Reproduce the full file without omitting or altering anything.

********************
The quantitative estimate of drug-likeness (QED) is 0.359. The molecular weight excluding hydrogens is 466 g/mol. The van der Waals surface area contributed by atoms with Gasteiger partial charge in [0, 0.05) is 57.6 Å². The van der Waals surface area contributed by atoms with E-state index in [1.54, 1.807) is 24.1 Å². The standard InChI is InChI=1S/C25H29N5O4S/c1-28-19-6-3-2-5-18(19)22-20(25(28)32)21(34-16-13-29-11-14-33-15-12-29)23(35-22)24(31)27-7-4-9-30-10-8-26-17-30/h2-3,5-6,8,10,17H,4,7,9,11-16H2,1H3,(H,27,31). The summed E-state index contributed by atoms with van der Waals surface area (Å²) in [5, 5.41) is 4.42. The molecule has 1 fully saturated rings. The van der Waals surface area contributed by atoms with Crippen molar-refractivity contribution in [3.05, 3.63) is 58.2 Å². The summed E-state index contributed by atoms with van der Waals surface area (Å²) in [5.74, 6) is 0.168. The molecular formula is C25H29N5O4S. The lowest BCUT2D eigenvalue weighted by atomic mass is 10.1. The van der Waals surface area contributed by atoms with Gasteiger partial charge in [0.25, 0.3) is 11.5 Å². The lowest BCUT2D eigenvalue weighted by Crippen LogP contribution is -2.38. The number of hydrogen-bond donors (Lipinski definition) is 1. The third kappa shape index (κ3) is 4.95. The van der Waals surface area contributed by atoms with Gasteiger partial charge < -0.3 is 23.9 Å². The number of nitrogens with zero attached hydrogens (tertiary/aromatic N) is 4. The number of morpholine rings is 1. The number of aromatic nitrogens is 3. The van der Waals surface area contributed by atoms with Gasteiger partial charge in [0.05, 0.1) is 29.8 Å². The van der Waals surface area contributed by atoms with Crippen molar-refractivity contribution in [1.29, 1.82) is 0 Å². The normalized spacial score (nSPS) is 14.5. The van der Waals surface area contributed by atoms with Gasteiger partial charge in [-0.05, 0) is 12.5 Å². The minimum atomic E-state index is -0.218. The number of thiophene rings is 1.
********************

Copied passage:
The quantitative estimate of drug-likeness (QED) is 0.359. The molecular weight excluding hydrogens is 466 g/mol. The van der Waals surface area contributed by atoms with Gasteiger partial charge in [0, 0.05) is 57.6 Å². The van der Waals surface area contributed by atoms with E-state index in [1.54, 1.807) is 24.1 Å². The standard InChI is InChI=1S/C25H29N5O4S/c1-28-19-6-3-2-5-18(19)22-20(25(28)32)21(34-16-13-29-11-14-33-15-12-29)23(35-22)24(31)27-7-4-9-30-10-8-26-17-30/h2-3,5-6,8,10,17H,4,7,9,11-16H2,1H3,(H,27,31). The summed E-state index contributed by atoms with van der Waals surface area (Å²) in [5, 5.41) is 4.42. The molecule has 1 fully saturated rings. The van der Waals surface area contributed by atoms with Crippen molar-refractivity contribution in [3.05, 3.63) is 58.2 Å². The summed E-state index contributed by atoms with van der Waals surface area (Å²) in [5.74, 6) is 0.168. The molecular formula is C25H29N5O4S. The lowest BCUT2D eigenvalue weighted by atomic mass is 10.1. The van der Waals surface area contributed by atoms with Gasteiger partial charge in [0.25, 0.3) is 11.5 Å². The lowest BCUT2D eigenvalue weighted by Crippen LogP contribution is -2.38. The number of hydrogen-bond donors (Lipinski definition) is 1. The third kappa shape index (κ3) is 4.95. The van der Waals surface area contributed by atoms with Gasteiger partial charge < -0.3 is 23.9 Å². The number of nitrogens with zero attached hydrogens (tertiary/aromatic N) is 4. The number of morpholine rings is 1. The number of aromatic nitrogens is 3. The van der Waals surface area contributed by atoms with Gasteiger partial charge in [0.05, 0.1) is 29.8 Å². The van der Waals surface area contributed by atoms with Crippen molar-refractivity contribution in [1.29, 1.82) is 0 Å². The normalized spacial score (nSPS) is 14.5. The van der Waals surface area contributed by atoms with Gasteiger partial charge in [-0.05, 0) is 12.5 Å². The minimum atomic E-state index is -0.218. The number of thiophene rings is 1.